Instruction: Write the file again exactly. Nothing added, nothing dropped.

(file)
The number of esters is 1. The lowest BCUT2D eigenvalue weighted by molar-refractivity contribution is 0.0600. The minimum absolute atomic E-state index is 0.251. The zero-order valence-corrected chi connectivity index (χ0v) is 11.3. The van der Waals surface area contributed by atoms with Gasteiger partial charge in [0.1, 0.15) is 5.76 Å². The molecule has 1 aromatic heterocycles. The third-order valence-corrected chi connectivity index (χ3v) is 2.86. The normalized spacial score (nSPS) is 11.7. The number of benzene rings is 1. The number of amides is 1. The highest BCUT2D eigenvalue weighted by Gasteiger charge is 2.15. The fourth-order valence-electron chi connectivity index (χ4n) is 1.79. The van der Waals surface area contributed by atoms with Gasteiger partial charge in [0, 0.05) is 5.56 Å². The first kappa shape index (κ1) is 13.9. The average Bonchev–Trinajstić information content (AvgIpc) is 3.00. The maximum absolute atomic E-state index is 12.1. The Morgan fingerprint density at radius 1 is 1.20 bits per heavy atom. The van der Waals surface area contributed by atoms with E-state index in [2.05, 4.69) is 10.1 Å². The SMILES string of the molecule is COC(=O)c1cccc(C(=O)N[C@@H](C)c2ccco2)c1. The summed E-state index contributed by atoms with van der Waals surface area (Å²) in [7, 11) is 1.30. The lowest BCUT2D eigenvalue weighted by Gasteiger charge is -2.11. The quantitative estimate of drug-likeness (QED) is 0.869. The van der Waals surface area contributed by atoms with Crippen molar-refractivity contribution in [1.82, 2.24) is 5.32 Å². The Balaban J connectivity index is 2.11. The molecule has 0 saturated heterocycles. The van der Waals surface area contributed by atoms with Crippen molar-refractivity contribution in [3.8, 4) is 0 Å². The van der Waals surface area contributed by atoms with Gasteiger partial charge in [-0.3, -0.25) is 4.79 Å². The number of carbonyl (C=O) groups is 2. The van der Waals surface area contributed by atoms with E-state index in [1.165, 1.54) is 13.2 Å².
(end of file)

The number of esters is 1. The lowest BCUT2D eigenvalue weighted by molar-refractivity contribution is 0.0600. The minimum absolute atomic E-state index is 0.251. The zero-order valence-corrected chi connectivity index (χ0v) is 11.3. The van der Waals surface area contributed by atoms with Gasteiger partial charge in [0.1, 0.15) is 5.76 Å². The molecule has 1 aromatic heterocycles. The third-order valence-corrected chi connectivity index (χ3v) is 2.86. The normalized spacial score (nSPS) is 11.7. The number of benzene rings is 1. The number of amides is 1. The highest BCUT2D eigenvalue weighted by Gasteiger charge is 2.15. The fourth-order valence-electron chi connectivity index (χ4n) is 1.79. The van der Waals surface area contributed by atoms with Gasteiger partial charge in [0, 0.05) is 5.56 Å². The first kappa shape index (κ1) is 13.9. The average Bonchev–Trinajstić information content (AvgIpc) is 3.00. The maximum absolute atomic E-state index is 12.1. The Morgan fingerprint density at radius 1 is 1.20 bits per heavy atom. The van der Waals surface area contributed by atoms with E-state index in [2.05, 4.69) is 10.1 Å². The SMILES string of the molecule is COC(=O)c1cccc(C(=O)N[C@@H](C)c2ccco2)c1. The summed E-state index contributed by atoms with van der Waals surface area (Å²) in [7, 11) is 1.30. The lowest BCUT2D eigenvalue weighted by Gasteiger charge is -2.11. The quantitative estimate of drug-likeness (QED) is 0.869. The van der Waals surface area contributed by atoms with Crippen molar-refractivity contribution in [1.82, 2.24) is 5.32 Å². The Balaban J connectivity index is 2.11. The molecule has 0 saturated heterocycles. The van der Waals surface area contributed by atoms with Crippen molar-refractivity contribution in [3.8, 4) is 0 Å². The van der Waals surface area contributed by atoms with Gasteiger partial charge in [-0.3, -0.25) is 4.79 Å². The number of carbonyl (C=O) groups is 2. The van der Waals surface area contributed by atoms with E-state index in [1.165, 1.54) is 13.2 Å².